102015Jun
Why Am I Getting so Many Cavities?

Why Am I Getting so Many Cavities?

One of the most frustrating aspects of dental hygiene is the way in which someone who strives to take great care of his or her teeth can suddenly experience a series of cavities. Perhaps you’ve struggled with this odd occurrence yourself. If so, then you – like many others before you – have probably asked yourself one maddening question: why am I getting so many cavities? Fortunately, Dr. Karen Kang, a cosmetic dentist in Midtown West can help to provide the answer to that mystery.

The process of cavity formation is fairly straightforward. The bacteria in your mouth metabolize sugars when you eat. As a byproduct of that metabolizing process, acid remains and works to soften the hard layers of enamel that cover the outside of your teeth. Once that layer is softened, it is vulnerable to saliva’s dissolving powers. The saliva dissolves the remaining enamel, and forms a hole which can then erode even further and lead to damage in the living pulp tissue that lies at the center of each tooth.

Lifestyle factors play a huge role in determining the health of your teeth. Regular brushing, flossing, and care by dental professionals can help to minimize the effects bacteria can have in your mouth. In addition, diet is important. Sweets are of particular concern when they are not promptly brushed and flossed away after they are consumed.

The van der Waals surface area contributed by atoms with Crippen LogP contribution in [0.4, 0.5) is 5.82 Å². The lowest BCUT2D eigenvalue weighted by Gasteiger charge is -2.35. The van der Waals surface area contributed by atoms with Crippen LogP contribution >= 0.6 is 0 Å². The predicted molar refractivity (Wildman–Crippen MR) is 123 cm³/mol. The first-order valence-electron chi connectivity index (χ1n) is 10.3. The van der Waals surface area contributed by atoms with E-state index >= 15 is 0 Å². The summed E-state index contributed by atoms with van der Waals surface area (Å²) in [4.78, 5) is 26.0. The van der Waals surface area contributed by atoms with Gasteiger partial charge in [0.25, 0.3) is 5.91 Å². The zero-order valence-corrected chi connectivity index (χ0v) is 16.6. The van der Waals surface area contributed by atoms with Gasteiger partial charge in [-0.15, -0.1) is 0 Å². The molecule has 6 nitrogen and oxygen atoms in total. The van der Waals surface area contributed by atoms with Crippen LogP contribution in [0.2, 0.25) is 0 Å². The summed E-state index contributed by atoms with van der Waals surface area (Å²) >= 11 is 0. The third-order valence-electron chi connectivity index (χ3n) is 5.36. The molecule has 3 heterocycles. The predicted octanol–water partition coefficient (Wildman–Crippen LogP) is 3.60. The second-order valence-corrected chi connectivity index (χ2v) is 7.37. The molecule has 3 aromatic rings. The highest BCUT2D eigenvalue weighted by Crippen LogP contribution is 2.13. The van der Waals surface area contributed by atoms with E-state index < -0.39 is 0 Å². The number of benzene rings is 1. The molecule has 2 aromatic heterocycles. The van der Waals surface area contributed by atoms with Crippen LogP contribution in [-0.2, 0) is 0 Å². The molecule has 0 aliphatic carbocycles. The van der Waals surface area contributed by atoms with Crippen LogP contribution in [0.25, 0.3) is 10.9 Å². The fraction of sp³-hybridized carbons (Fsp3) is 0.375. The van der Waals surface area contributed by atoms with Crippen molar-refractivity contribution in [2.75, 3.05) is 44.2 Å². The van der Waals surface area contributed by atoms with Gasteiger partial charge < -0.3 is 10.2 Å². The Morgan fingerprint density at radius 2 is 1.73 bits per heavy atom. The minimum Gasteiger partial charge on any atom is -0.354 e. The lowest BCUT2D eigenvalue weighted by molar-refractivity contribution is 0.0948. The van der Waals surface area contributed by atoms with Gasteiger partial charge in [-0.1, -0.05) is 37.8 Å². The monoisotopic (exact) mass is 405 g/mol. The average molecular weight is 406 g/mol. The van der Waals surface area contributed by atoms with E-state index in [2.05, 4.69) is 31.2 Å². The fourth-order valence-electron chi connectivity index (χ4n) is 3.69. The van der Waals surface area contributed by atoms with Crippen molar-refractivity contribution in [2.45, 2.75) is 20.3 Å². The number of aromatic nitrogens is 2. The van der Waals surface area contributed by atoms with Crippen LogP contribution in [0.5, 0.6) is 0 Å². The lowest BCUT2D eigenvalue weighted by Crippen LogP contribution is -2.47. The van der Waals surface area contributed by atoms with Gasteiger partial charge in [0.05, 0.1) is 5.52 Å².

But it is also true that you can do everything right and still experience cavities. That, of course, is where this can become truly frustrating. The good news is that this too can be explained, since there are factors other than diet, oral hygiene, and dental maintenance that can explain frequent cavity problems.

One such factor is heredity. It is just a fact of life that some people have a natural propensity for weaker teeth. However, heredity can usually be overcome by patients who are diligent about other aspects of their own oral hygiene. In many instances, hereditary susceptibility to dental complications simply causes patients to develop poor oral care habits.

One issue that is tougher to resolve is the issue of medications and medical conditions. There are many medications and some medical problems that can lead to dry mouth and other side effects that can increase tooth decay and even gum disease. High blood pressure medications are one of the most obvious examples.

The most obvious reason for this is also the simplest: even if you do not eat sugary foods, the fact is that much of what you eat gets turned into sugars! Those sugars are then metabolized by the mouth’s bacteria. So, again, if you’re eating healthily and still experiencing cavities, take a second look at your oral hygiene regiment.

The bottom line is simple. Apart from medications and medical conditions, most other causes for cavities come back to the same issue: oral hygiene. But don’t be dismayed! A simple trip to Ebenezer Dental in Midtown West can provide you with a wealth of information about this issue, and the guidance you need to ensure that your oral health regimen lives up to its potential.